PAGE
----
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Groups will get stuck
now and then. When this happens, know how to move them in
As facilitators, at one time or
another, we will run into a situation where our groups get stuck
dead in their tracks. By getting stuck, I mean that the group's
progress seems to have slowed down or stopped, energy is low,
participation is spotty, and you get a hunch that the current
course you are on is not going to get the group moving again.
Groups get stuck for a variety of reasons. Being stuck may be a
symptom of conscious or unconscious resistance to moving forward
by one or more group members, fear of potential consequences
resulting from what might be uncovered by moving in the current
direction, unspoken judgments or irritation among participants,
or simple mental or emotional exhaustion of group members.
When you feel your group is stuck, it may be appropriate to
shake things up by changing the process. Changes to the process
can range from the simple act of taking a physical break to
initiating a "clearing session" to move whatever
energy is impeding forward progress. In the book, "The Art
of Facilitation," several types of clearing processes are
described that we have summarized below.
One-on-One Clearing: Use this
process if it appears that only a few participants require
completion. With this process, you could ask members to take a
15 min. break and invite anyone that has an unspoken issue with
any other member, to express it in the following manner.
Approach the person and express your positive commitment to the
relationship, then describe the feeling or behavior you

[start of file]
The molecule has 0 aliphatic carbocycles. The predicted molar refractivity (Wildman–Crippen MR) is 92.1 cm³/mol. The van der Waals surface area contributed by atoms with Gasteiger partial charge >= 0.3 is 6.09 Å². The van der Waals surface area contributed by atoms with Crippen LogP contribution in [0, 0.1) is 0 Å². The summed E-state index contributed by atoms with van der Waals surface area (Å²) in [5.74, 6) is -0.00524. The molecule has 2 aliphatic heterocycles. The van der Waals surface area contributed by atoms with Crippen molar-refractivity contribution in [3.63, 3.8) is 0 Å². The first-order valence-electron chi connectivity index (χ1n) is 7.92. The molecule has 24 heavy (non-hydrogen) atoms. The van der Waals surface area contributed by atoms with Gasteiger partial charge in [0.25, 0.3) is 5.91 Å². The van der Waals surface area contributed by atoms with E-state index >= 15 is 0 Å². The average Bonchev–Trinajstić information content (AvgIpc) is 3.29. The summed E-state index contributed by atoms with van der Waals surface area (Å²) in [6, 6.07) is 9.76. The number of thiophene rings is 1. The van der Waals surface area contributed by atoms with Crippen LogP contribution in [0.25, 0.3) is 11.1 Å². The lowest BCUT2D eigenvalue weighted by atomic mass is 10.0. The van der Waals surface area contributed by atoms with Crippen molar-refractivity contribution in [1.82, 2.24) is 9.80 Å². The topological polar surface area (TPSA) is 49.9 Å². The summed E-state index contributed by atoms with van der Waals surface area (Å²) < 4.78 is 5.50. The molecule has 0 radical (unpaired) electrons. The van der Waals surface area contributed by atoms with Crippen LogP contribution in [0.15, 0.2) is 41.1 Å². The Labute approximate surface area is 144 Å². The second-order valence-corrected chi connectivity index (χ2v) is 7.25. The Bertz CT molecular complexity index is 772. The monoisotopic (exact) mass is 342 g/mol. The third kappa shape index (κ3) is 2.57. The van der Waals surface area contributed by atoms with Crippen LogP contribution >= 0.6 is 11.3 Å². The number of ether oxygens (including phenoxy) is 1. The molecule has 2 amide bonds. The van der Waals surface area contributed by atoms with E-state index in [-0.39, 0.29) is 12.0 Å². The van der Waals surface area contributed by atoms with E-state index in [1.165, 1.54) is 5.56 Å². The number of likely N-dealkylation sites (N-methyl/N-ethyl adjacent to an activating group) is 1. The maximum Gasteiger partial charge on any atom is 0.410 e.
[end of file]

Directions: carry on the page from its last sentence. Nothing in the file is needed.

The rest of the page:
experience with them together with a specific incident if
possible. Take turns speaking until all upset is cleared. Make
any requests or promises along the way as desired. Ask for help
from facilitators if needed.
Group Clearing. If it appears the whole group could
benefit from a clearing, offer to do a group clearing session.
First have someone express the purpose or vision of the group,
then invite each participant to express what is getting in their
way to full engagement in the group process. You could have them
complete a stem sentence like, "What is getting in the
way for me is..."
Clearing Yourself. If you feel a need to clear yourself
as the facilitator, do the following. During a break, find an
uninvolved participant and have them ask you the following
question, "What do you need to say or do to get clear?"
Ask this question of yourself if it's inappropriate to use a
Getting Fully Present. Invite participants to share
anything that will help them get more fully present with the
group. This might be personal stuff they're hanging on to that
if expressed will let them more fully engage. Give each member a
time limit of 2-5 minutes.
week, practice one of the above clearing exercises with your
group, or practice "Clearing Yourself" as needed
throughout the week when you're feeling stuck or stressed. We'd love to hear about your
experiences. Please email
your comments to us.
Why do Groups Polarize?
This week, we're asking you explore with us the reasons that
groups tend to polarize over issues. Please consider the
following questions and respond with any ideas or perspectives
you have on this issue.
Why do groups, whether they're political, religious,
corporate, governmental, etc. tend to polarize, taking up
opposite sides of an issue and then arguing over it? If
individuals have differences in groups, why do they almost
always create only two sides? Why not three, four, or five
different sides? Why do they often put more energy into fighting
over differences instead of discovering commonality
us your input and we'll send the entire
collection to everyone who contributes.